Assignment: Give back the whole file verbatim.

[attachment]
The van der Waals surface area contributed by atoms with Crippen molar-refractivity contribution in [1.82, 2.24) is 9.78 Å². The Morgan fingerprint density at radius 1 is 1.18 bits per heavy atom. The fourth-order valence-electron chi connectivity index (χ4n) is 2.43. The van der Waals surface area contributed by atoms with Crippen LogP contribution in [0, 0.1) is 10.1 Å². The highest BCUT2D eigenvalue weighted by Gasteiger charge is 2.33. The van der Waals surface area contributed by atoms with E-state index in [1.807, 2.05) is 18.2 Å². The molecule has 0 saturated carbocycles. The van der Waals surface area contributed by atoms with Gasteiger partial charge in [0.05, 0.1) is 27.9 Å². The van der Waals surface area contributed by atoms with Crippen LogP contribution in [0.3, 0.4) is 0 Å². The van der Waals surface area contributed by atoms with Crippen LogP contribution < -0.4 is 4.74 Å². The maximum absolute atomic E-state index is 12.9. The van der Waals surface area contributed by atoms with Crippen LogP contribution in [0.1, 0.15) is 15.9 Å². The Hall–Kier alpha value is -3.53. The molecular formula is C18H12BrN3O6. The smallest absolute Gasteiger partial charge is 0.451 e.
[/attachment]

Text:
The van der Waals surface area contributed by atoms with Crippen molar-refractivity contribution in [1.82, 2.24) is 9.78 Å². The Morgan fingerprint density at radius 1 is 1.18 bits per heavy atom. The fourth-order valence-electron chi connectivity index (χ4n) is 2.43. The van der Waals surface area contributed by atoms with Crippen LogP contribution in [0, 0.1) is 10.1 Å². The highest BCUT2D eigenvalue weighted by Gasteiger charge is 2.33. The van der Waals surface area contributed by atoms with E-state index in [1.807, 2.05) is 18.2 Å². The molecule has 0 saturated carbocycles. The van der Waals surface area contributed by atoms with Gasteiger partial charge in [0.05, 0.1) is 27.9 Å². The van der Waals surface area contributed by atoms with Crippen LogP contribution in [0.3, 0.4) is 0 Å². The van der Waals surface area contributed by atoms with Crippen LogP contribution < -0.4 is 4.74 Å². The maximum absolute atomic E-state index is 12.9. The van der Waals surface area contributed by atoms with Crippen LogP contribution in [0.1, 0.15) is 15.9 Å². The Hall–Kier alpha value is -3.53. The molecular formula is C18H12BrN3O6. The smallest absolute Gasteiger partial charge is 0.451 e.